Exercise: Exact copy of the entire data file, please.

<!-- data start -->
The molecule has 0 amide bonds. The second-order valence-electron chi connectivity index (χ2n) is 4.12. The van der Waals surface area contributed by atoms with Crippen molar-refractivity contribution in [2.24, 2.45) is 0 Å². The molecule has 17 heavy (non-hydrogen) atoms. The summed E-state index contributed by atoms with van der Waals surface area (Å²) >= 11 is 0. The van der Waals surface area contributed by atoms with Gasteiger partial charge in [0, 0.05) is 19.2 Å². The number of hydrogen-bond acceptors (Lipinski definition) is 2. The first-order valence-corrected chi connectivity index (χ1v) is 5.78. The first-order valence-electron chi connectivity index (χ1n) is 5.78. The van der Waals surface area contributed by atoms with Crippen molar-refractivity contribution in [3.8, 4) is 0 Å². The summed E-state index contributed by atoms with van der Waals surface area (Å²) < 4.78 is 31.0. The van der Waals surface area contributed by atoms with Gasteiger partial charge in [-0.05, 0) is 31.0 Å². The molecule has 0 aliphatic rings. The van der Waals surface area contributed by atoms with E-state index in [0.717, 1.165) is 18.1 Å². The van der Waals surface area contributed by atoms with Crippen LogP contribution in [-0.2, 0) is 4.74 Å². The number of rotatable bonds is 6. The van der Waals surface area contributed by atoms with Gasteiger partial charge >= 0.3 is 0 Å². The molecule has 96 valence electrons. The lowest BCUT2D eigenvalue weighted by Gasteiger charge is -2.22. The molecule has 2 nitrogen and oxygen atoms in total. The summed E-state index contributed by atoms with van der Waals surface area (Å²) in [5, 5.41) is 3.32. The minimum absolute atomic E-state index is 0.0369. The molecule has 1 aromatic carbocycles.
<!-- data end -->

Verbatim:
The molecule has 0 amide bonds. The second-order valence-electron chi connectivity index (χ2n) is 4.12. The van der Waals surface area contributed by atoms with Crippen molar-refractivity contribution in [2.24, 2.45) is 0 Å². The molecule has 17 heavy (non-hydrogen) atoms. The summed E-state index contributed by atoms with van der Waals surface area (Å²) >= 11 is 0. The van der Waals surface area contributed by atoms with Gasteiger partial charge in [0, 0.05) is 19.2 Å². The number of hydrogen-bond acceptors (Lipinski definition) is 2. The first-order valence-corrected chi connectivity index (χ1v) is 5.78. The first-order valence-electron chi connectivity index (χ1n) is 5.78. The van der Waals surface area contributed by atoms with Crippen molar-refractivity contribution in [3.8, 4) is 0 Å². The summed E-state index contributed by atoms with van der Waals surface area (Å²) < 4.78 is 31.0. The van der Waals surface area contributed by atoms with Gasteiger partial charge in [-0.05, 0) is 31.0 Å². The molecule has 0 aliphatic rings. The van der Waals surface area contributed by atoms with E-state index in [0.717, 1.165) is 18.1 Å². The van der Waals surface area contributed by atoms with Crippen LogP contribution in [-0.2, 0) is 4.74 Å². The number of rotatable bonds is 6. The van der Waals surface area contributed by atoms with Gasteiger partial charge >= 0.3 is 0 Å². The molecule has 96 valence electrons. The lowest BCUT2D eigenvalue weighted by Gasteiger charge is -2.22. The molecule has 2 nitrogen and oxygen atoms in total. The summed E-state index contributed by atoms with van der Waals surface area (Å²) in [5, 5.41) is 3.32. The minimum absolute atomic E-state index is 0.0369. The molecule has 1 aromatic carbocycles.